The American education system has always been keen on inclusivity in the classroom, and the rest of the world is catching up soon. But when it comes to organizing an inclusive classroom, few have a clear idea of the term. Does inclusivity mean treating all the students equally, despite their perceived differences, or is there more? Can an inclusive classroom ensure the highest possible outcome for every student? These are all valid questions that require thorough discussions.
Studies show that an inclusive classroom provides a morale boost to students as they are not segregated based on their perceived otherness. Different types of students can be in the same classroom and perform to their fullest abilities if the teacher is mindful of their specific needs. The goal is to create a learning environment that works for all students. Continue reading this article to find out how an educator can create an inclusive classroom for students.
Create Better Opportunities: When it comes to teaching new things, an educator should remember that each student might require a unique approach to learning. A teacher should create better opportunities in class for students to learn the same things. For example, a teacher might want to teach a class how to write an argumentative essay. So, he provides the topic: How Do Natural Disasters Impact Lives of People? Everyone starts writing, but he notices one boy has his head over the desk and is not writing anything. Now, the boy might have a different interest and would better perform with another topic. So, the teacher provides him with a different topic: An Essay on your favorite Football Game. You can see how a teacher can engage students with varied interests with no extra effort on his part. The goal was to write an essay, and now everyone is invested in writing the same regardless of different topics.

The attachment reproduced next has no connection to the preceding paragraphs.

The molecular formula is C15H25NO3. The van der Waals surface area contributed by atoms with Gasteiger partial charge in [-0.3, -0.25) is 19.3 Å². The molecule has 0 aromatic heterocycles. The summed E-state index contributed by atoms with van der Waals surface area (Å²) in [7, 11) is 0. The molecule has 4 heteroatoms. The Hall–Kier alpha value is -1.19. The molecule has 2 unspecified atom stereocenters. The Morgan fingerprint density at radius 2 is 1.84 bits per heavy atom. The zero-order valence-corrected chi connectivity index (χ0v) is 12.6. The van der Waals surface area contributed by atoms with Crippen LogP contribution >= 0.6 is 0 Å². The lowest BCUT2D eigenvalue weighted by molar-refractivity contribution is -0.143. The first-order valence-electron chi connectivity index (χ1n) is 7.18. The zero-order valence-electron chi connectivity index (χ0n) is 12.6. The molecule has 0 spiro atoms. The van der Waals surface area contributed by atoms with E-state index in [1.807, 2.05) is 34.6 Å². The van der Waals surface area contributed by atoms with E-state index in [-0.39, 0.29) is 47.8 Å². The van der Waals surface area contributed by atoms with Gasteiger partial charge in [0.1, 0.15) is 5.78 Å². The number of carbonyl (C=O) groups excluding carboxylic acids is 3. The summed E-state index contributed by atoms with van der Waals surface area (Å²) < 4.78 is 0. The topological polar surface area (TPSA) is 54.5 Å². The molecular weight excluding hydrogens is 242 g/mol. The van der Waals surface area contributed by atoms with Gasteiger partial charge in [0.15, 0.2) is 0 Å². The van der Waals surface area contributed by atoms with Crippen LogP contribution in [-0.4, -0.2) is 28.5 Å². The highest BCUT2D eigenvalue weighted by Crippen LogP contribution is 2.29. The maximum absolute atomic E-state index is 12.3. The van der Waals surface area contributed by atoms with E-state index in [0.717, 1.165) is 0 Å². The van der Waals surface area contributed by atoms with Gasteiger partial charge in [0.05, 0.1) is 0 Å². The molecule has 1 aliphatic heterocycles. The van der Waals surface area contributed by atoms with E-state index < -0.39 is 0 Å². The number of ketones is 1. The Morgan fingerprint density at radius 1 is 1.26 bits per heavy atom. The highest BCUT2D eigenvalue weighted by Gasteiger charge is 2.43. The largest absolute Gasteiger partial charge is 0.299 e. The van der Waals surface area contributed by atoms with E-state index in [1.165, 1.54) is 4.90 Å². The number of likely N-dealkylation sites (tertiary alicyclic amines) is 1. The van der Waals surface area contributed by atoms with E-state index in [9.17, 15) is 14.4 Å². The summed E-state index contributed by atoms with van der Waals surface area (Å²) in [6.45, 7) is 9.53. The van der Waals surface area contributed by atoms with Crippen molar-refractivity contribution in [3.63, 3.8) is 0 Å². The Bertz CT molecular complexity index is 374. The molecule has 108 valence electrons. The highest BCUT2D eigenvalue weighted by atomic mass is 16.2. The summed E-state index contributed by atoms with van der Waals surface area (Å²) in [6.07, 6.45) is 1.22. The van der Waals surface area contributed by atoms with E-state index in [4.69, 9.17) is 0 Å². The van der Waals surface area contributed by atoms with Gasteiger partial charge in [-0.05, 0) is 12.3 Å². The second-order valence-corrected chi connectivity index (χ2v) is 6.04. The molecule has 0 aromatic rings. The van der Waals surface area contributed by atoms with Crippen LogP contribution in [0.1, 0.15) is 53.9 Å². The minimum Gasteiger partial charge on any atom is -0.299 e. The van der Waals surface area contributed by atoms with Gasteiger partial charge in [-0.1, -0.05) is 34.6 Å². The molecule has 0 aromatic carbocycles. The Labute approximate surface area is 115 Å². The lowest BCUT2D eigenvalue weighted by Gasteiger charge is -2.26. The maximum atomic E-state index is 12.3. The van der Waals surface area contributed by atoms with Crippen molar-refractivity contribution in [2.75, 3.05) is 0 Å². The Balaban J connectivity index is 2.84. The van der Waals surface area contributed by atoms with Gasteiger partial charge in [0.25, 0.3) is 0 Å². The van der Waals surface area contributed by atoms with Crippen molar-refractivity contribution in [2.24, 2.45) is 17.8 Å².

- Teachers should always provide different options to students to choose from. The availability of choices helps them pick their favorite topics and motivates them to perform better.
- Each class should introduce multiple textbooks to offer students a better understanding of similar topics. The teacher may follow the much talked about differentiated instruction technique to create individualistic learning patterns.
- Listen to what the students have to say about their curriculum. Teaching them will be a lot effective if the teachers actively reflect on the thoughts expressed by the students. Teaching should be a two-way communication process.
Group Activities: In an inclusive classroom, students can be of different religions, races, and ethnicities. They may even have mixed performing skills. Therefore, grading their papers based only on the traditional examination method will not be the right approach to assess their abilities. Teachers can organize group activities that allow students to develop alliances and bonds with other students. These group projects help them learn better about other’s cultural heritage and traditions. For example, a teacher may form a group with a proficient English-speaking student and an ESL student so that their different abilities can complement each other.
Class Etiquette: When students come from different backgrounds, they often hesitate to mingle with their classmates. These differences can cause a hindrance to their learning. It is easier to make the marginalized group of people feel ostracized. It is the responsibility of a teacher to stop bullying mentality and show the commonality among all. There must be a code of conduct that every student must follow in order to be in the classroom.